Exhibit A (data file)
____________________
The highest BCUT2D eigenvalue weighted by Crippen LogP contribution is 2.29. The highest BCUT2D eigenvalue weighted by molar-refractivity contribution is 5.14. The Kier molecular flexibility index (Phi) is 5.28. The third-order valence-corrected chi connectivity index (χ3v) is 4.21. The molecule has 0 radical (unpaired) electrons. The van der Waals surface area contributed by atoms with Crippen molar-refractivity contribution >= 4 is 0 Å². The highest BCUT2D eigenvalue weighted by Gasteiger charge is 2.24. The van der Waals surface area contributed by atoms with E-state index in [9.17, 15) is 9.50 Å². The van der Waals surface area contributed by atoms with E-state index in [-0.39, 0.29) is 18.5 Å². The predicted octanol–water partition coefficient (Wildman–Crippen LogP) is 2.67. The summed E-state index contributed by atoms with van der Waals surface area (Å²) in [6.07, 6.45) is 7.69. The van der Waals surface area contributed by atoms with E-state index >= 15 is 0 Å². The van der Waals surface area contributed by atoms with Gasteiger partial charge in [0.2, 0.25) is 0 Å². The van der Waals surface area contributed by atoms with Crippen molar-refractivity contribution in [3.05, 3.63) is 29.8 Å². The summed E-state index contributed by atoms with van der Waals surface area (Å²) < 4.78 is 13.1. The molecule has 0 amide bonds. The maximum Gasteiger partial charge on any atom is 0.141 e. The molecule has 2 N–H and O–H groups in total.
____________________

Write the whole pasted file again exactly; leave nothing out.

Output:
The highest BCUT2D eigenvalue weighted by Crippen LogP contribution is 2.29. The highest BCUT2D eigenvalue weighted by molar-refractivity contribution is 5.14. The Kier molecular flexibility index (Phi) is 5.28. The third-order valence-corrected chi connectivity index (χ3v) is 4.21. The molecule has 0 radical (unpaired) electrons. The van der Waals surface area contributed by atoms with Crippen molar-refractivity contribution >= 4 is 0 Å². The highest BCUT2D eigenvalue weighted by Gasteiger charge is 2.24. The van der Waals surface area contributed by atoms with E-state index in [9.17, 15) is 9.50 Å². The van der Waals surface area contributed by atoms with E-state index in [-0.39, 0.29) is 18.5 Å². The predicted octanol–water partition coefficient (Wildman–Crippen LogP) is 2.67. The summed E-state index contributed by atoms with van der Waals surface area (Å²) in [6.07, 6.45) is 7.69. The van der Waals surface area contributed by atoms with E-state index >= 15 is 0 Å². The van der Waals surface area contributed by atoms with Gasteiger partial charge in [0.2, 0.25) is 0 Å². The van der Waals surface area contributed by atoms with Crippen molar-refractivity contribution in [3.05, 3.63) is 29.8 Å². The summed E-state index contributed by atoms with van der Waals surface area (Å²) < 4.78 is 13.1. The molecule has 0 amide bonds. The maximum Gasteiger partial charge on any atom is 0.141 e. The molecule has 2 N–H and O–H groups in total.